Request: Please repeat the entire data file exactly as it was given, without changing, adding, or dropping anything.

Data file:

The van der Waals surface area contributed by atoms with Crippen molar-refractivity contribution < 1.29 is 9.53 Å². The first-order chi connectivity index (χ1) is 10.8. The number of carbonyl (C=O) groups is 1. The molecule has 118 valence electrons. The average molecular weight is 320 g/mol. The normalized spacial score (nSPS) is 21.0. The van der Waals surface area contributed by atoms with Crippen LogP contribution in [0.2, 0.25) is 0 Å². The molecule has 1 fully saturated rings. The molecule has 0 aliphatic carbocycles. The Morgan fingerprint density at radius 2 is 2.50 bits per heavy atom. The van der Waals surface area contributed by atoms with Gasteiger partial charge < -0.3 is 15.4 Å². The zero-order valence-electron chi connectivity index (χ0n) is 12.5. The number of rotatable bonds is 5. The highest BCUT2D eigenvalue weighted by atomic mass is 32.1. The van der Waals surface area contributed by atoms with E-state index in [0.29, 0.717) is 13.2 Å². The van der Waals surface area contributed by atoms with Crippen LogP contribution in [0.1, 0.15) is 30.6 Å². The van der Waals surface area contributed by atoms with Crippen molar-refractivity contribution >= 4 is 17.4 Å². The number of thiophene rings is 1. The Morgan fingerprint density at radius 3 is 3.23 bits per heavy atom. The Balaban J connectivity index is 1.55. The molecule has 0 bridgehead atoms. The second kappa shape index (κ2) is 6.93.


The van der Waals surface area contributed by atoms with Crippen molar-refractivity contribution < 1.29 is 9.53 Å². The first-order chi connectivity index (χ1) is 10.8. The number of carbonyl (C=O) groups is 1. The molecule has 118 valence electrons. The average molecular weight is 320 g/mol. The normalized spacial score (nSPS) is 21.0. The van der Waals surface area contributed by atoms with Crippen LogP contribution in [0.2, 0.25) is 0 Å². The molecule has 1 fully saturated rings. The molecule has 0 aliphatic carbocycles. The Morgan fingerprint density at radius 2 is 2.50 bits per heavy atom. The van der Waals surface area contributed by atoms with Gasteiger partial charge < -0.3 is 15.4 Å². The zero-order valence-electron chi connectivity index (χ0n) is 12.5. The number of rotatable bonds is 5. The highest BCUT2D eigenvalue weighted by atomic mass is 32.1. The van der Waals surface area contributed by atoms with E-state index in [0.29, 0.717) is 13.2 Å². The van der Waals surface area contributed by atoms with Crippen LogP contribution in [0.1, 0.15) is 30.6 Å². The van der Waals surface area contributed by atoms with Crippen molar-refractivity contribution >= 4 is 17.4 Å². The number of thiophene rings is 1. The Morgan fingerprint density at radius 3 is 3.23 bits per heavy atom. The Balaban J connectivity index is 1.55. The molecule has 0 bridgehead atoms. The second kappa shape index (κ2) is 6.93.